CAMERA FEATURES I WANT (And that really really shouldn’t be all that hard to implement)

Since camera manufacturers continue to annoy me with their unwillingness to add the features I want (yes, I’m taking this personally) I guess I’m about due for another blogpost ranting/whining about it.  I’ve covered some of these things before in this blog (and quite often on the This Week in Photo podcast) but it seems worth having an up-to-date list of some obvious stuff.

Let’s set the ground rules first.  I’m not going to be talking about radical scientific breakthroughs here.  ISO 1billion at 100 Megapixels (capturing a dynamic range that includes both coronal activity on the sun and shadow details on a piece of coal… all in the same photo) will be cool, definitely.  But there’s some fundamental physics that still need to be dealt with before we get there.  No, all I’m asking for today are engineering – often software – features.  Things that really only require desire/resources and design/integration.

At this point it’s no secret that more people take photos with their phones than with dedicated cameras.  Obviously the main reason for this is because The Best Camera Is The One That’s With You, coupled with the paradigm-shift that comes with network connectivity to friends and social networks.  As an iPhone developer I know how crazy it would be to create a fun app – even one as fun as FreezePaint – without including the ability to share the images to Facebook/Twitter/Flickr/Instagram once they’ve been taken.

But beyond all that, what else does a ‘camera’ like the iPhone give us?  Tons, really, and the bottom line is that you can do photo things with your phone that no ‘traditional’ camera can touch.  (And this in spite of the fact that the iOS development environment is woefully poor at giving deep-down access to the camera hardware).  Because camera phones are an open platform, unbounded by a single company’s vision for what a camera can or should do.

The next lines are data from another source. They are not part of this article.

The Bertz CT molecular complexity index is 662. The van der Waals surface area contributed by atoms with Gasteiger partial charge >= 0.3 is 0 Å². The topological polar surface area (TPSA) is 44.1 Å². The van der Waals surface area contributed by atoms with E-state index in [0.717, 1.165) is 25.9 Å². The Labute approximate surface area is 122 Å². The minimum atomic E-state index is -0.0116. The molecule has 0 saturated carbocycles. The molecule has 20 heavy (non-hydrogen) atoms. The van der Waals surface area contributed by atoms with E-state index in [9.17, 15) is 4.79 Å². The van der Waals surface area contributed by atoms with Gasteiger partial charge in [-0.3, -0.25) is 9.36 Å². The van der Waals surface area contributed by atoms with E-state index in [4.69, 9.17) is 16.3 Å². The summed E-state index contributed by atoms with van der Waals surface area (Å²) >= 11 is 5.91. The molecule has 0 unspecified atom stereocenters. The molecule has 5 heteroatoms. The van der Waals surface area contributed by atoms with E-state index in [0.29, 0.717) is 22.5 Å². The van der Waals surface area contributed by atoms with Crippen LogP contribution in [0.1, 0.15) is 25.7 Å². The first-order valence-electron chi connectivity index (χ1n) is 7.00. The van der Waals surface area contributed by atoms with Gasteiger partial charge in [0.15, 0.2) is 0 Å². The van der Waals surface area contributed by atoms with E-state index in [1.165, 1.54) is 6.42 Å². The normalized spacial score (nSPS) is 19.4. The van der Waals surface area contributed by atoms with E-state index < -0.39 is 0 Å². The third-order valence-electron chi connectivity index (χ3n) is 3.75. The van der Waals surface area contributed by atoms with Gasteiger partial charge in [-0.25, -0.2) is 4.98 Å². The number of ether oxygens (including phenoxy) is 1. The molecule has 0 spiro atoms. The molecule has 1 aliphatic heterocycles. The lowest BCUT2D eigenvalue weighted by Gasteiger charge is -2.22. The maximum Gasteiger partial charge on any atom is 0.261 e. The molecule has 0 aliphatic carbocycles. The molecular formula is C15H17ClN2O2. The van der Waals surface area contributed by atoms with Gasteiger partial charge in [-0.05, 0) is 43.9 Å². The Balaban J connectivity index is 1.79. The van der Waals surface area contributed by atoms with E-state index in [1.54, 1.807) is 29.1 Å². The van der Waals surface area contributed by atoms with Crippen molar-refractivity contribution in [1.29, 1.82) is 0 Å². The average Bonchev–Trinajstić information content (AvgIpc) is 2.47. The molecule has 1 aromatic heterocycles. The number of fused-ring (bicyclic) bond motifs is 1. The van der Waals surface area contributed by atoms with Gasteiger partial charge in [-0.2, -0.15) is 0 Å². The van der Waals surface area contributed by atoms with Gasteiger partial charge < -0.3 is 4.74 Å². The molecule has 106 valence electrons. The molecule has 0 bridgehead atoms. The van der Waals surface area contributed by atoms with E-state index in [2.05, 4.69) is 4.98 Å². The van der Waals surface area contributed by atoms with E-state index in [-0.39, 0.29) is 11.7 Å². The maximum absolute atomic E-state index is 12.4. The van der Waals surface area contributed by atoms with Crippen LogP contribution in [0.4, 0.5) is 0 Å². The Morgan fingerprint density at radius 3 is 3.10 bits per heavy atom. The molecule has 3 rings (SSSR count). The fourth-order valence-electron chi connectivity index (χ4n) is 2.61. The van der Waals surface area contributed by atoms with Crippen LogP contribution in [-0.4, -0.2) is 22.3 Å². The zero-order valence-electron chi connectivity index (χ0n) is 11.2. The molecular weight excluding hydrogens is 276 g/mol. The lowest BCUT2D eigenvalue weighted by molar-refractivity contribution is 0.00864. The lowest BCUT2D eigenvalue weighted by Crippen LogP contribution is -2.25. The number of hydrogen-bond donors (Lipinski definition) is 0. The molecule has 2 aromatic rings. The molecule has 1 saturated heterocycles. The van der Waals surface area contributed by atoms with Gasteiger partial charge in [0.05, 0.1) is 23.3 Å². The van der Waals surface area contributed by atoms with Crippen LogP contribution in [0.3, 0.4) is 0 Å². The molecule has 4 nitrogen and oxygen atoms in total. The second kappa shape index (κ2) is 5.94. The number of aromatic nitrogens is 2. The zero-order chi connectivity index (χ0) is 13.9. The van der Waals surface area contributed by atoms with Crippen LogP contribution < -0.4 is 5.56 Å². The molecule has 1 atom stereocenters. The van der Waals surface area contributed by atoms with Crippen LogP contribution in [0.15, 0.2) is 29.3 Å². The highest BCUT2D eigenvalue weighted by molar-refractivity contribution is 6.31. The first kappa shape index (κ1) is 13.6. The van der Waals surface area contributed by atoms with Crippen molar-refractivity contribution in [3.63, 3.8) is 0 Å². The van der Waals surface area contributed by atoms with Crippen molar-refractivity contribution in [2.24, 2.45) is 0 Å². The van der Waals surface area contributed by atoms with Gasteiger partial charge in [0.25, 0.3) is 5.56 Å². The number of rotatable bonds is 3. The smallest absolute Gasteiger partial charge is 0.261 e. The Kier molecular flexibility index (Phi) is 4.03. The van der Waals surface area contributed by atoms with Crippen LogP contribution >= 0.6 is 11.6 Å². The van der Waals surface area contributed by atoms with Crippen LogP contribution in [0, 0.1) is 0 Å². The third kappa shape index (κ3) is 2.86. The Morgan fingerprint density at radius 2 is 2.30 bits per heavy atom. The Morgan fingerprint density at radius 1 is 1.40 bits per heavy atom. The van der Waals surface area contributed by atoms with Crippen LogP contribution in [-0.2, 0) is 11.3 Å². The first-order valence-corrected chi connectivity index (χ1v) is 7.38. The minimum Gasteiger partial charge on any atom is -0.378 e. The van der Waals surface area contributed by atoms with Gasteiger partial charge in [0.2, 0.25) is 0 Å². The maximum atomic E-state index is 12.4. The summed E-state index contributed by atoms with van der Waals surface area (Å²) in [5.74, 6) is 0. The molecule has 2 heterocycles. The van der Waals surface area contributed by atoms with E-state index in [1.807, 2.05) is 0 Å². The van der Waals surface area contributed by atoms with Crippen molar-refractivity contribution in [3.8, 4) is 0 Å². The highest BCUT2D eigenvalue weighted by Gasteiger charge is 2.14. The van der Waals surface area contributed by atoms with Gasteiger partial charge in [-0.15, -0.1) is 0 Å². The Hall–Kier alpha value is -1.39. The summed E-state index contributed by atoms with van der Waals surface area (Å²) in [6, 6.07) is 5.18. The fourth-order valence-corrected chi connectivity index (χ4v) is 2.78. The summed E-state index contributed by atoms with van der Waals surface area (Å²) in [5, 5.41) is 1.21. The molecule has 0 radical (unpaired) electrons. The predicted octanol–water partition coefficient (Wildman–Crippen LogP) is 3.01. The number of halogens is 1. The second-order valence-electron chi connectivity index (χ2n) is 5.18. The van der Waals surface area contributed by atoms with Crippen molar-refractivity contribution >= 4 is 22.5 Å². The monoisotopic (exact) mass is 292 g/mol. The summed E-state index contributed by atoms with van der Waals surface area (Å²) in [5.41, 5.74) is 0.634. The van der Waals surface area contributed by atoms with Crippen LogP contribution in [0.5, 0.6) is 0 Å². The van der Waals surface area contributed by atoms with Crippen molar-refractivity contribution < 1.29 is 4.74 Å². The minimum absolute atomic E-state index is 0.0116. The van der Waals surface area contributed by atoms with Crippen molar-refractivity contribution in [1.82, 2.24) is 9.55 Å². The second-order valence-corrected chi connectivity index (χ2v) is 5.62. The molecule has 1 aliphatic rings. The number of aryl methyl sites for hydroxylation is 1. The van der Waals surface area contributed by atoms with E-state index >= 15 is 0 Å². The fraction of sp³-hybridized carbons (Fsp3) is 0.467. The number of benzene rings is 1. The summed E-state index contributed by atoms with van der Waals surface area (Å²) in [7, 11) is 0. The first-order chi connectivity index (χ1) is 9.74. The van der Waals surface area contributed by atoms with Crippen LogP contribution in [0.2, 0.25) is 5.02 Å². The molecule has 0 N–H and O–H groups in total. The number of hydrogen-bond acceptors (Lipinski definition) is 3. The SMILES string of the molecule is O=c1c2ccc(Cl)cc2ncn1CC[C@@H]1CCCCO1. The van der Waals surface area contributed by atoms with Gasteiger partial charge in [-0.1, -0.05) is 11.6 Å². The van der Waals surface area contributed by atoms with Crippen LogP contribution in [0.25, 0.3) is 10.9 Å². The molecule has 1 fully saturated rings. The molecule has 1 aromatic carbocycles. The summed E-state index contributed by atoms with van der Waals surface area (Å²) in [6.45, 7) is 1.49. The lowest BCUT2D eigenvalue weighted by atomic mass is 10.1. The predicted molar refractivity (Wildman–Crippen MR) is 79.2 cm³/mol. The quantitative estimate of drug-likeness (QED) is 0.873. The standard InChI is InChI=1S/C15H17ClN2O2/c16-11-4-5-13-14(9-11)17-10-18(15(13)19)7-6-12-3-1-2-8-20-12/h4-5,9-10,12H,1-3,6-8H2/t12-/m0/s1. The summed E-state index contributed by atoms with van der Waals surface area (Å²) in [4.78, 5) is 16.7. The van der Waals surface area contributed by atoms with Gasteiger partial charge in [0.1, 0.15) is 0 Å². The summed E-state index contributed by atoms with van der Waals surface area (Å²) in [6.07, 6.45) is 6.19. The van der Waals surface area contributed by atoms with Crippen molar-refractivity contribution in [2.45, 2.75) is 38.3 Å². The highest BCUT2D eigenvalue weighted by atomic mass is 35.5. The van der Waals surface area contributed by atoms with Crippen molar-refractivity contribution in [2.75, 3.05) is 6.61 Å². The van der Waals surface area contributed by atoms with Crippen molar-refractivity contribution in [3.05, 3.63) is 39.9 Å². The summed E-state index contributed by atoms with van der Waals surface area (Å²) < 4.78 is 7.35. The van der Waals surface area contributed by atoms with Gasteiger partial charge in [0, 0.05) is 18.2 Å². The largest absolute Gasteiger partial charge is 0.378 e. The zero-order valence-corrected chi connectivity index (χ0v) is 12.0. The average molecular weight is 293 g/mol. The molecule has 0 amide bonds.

So let’s postulate some basics – a standalone camera with a good sensor, a nice array of lens options, and a reasonably open operating system under the hood that allows full programmatic access to as much of the hardware as possible.  What can we come up with?   (And a caveat before we continue:  Yes I know that there are some cameras that can already do some of the things I’m going to mention.  Some of the things.  Sort of.  We’ll talk about that too.)

First, a few more basic wishlist items on the hardware side of things.

— Radios. Access to the same data network that my phone can get, and also shorter-range communication via bluetooth, WiFi. (And while you’re at it, couldn’t you just stick something in there that grabs the local time via radio signal and sets my camera’s time automatically?  I’ve got a $20 watch that can do this…)

With network and remote communication in place, all sorts of things happen.  The ‘sharing’ stuff mentioned above of course, but also things like remote control of the focus and shutter via my phone (because the phone is getting a live video feed directly from the camera’s sensor).